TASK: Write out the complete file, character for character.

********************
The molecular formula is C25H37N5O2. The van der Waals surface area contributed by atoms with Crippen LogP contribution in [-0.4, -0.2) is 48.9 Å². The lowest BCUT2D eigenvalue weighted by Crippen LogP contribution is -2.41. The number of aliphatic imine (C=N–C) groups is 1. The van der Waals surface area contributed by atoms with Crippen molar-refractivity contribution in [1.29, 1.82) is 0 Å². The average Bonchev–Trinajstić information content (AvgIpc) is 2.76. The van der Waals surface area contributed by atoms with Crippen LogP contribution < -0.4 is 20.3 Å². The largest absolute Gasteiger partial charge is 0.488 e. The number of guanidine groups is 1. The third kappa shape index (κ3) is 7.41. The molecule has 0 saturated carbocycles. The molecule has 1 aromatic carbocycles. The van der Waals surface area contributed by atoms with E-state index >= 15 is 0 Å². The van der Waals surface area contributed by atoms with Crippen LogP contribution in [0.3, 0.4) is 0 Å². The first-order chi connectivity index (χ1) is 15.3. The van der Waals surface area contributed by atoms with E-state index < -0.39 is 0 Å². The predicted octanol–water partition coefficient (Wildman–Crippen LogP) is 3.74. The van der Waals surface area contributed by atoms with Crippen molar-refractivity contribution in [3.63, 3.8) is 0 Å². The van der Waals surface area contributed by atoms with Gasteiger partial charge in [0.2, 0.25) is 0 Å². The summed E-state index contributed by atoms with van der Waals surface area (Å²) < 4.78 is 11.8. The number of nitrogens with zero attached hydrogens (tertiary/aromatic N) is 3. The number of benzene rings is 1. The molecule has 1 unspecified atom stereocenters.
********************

The molecular formula is C25H37N5O2. The van der Waals surface area contributed by atoms with Crippen LogP contribution in [-0.4, -0.2) is 48.9 Å². The lowest BCUT2D eigenvalue weighted by Crippen LogP contribution is -2.41. The number of aliphatic imine (C=N–C) groups is 1. The van der Waals surface area contributed by atoms with Crippen molar-refractivity contribution in [1.29, 1.82) is 0 Å². The average Bonchev–Trinajstić information content (AvgIpc) is 2.76. The van der Waals surface area contributed by atoms with Crippen LogP contribution < -0.4 is 20.3 Å². The largest absolute Gasteiger partial charge is 0.488 e. The number of guanidine groups is 1. The third kappa shape index (κ3) is 7.41. The molecule has 0 saturated carbocycles. The molecule has 1 aromatic carbocycles. The van der Waals surface area contributed by atoms with E-state index >= 15 is 0 Å². The van der Waals surface area contributed by atoms with Crippen LogP contribution in [0.3, 0.4) is 0 Å². The first-order chi connectivity index (χ1) is 15.3. The van der Waals surface area contributed by atoms with E-state index < -0.39 is 0 Å². The predicted octanol–water partition coefficient (Wildman–Crippen LogP) is 3.74. The van der Waals surface area contributed by atoms with Crippen molar-refractivity contribution in [3.63, 3.8) is 0 Å². The van der Waals surface area contributed by atoms with Gasteiger partial charge in [0.2, 0.25) is 0 Å². The summed E-state index contributed by atoms with van der Waals surface area (Å²) < 4.78 is 11.8. The number of nitrogens with zero attached hydrogens (tertiary/aromatic N) is 3. The number of benzene rings is 1. The molecule has 1 unspecified atom stereocenters.